Senior Spotlight: Look outside your own world
As I was looking out the window after the refreshing rain we had recently, I noticed the crows came in to take advantage of the easy access to the angle worms that had come up to avoid the water-soaked ground. First one crow, then another, and it seems all were after the same worm, as they scurried around fussing with one another. A large green lawn with lots of worms, and yet they were all in one spot focused on getting the best of one another.
The scene reminded me of how people act when there is an event offering great deals, or something is free, and the rush is on. The fighting among the birds resembled the advertisement I once saw where there is a clothing sale and ladies were pressed up against the door, waiting to be first to get in. The doors open — and look out! The rush is terrific and somewhat humorous if you are not part of the crowd that was waiting to get in. The abandonment of manners is in full force, and any semblance of niceness flies out the window. It now becomes all about “me first,” and age doesn’t make any difference because there is no longer such a thing as protocol or respect, and, unfortunately, it seems like society in general is becoming more like that.
You still can see those who help others without an ulterior motive but it is not as common as it used to be. I like to think there are those who follow Jesus and his teaching of whoever helps the least of his brothers is helping him. Look around, and there is usually someone you can help just by being there and making the offering. The knowledge that someone cares enough to do that is often enough for some. If, for some reason, you can’t help them, maybe you will know someone who can.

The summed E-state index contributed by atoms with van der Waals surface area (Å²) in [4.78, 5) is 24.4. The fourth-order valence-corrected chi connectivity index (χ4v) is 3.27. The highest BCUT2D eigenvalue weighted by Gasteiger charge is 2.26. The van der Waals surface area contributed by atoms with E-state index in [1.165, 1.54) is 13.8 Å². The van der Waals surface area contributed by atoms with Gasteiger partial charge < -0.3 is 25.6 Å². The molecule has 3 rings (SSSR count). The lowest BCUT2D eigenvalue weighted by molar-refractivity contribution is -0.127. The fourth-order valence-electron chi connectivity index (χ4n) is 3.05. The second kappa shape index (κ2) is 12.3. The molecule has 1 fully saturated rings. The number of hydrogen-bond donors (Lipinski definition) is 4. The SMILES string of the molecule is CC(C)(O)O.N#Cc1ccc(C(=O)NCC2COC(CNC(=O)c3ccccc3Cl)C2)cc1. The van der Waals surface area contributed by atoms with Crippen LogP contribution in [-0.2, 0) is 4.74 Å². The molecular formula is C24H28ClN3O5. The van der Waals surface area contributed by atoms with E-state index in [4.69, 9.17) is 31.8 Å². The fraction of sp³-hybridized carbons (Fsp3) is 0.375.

The whole idea is to let it be known that they are not alone. Not only will that person feel better, so too will you in offering to help them. We need to look outside our own little world and give when there is an opportunity to do so.
Reading Saturday’s paper, I was glad to see Relay For Life on the front page. That is one of the events I try to encourage people to participate in. As a survivor, I can identify with those struggling or have survived the struggle with cancer, and as a caregiver for family members who have survived or lost the struggle, I also know that side of it. It is great to see the determination and support of those who participated in the relay. Hopefully next year will have an even better turnout and be a huge success, as well.
The residents of Sandrock Ridge Care & Rehab enjoyed listening to the musical talents of Bob Laford on Saturday as he played guitar and sang songs requested by those in attendance.
Happy birthday wishes go out to Maxine Delong, Donna Morris, Leon Walker, Frances Wright and Sofia Rodriguez.
I have followed with interest the discussion concerning the potential transfer of the Yampa Elementary School to Memorial Regional Health. Although there are many significant unanswered questions about what Memorial Regional Health plans to do with the Yampa Elementary School, the focus of my letter is on the Yampa Elementary School as a community asset.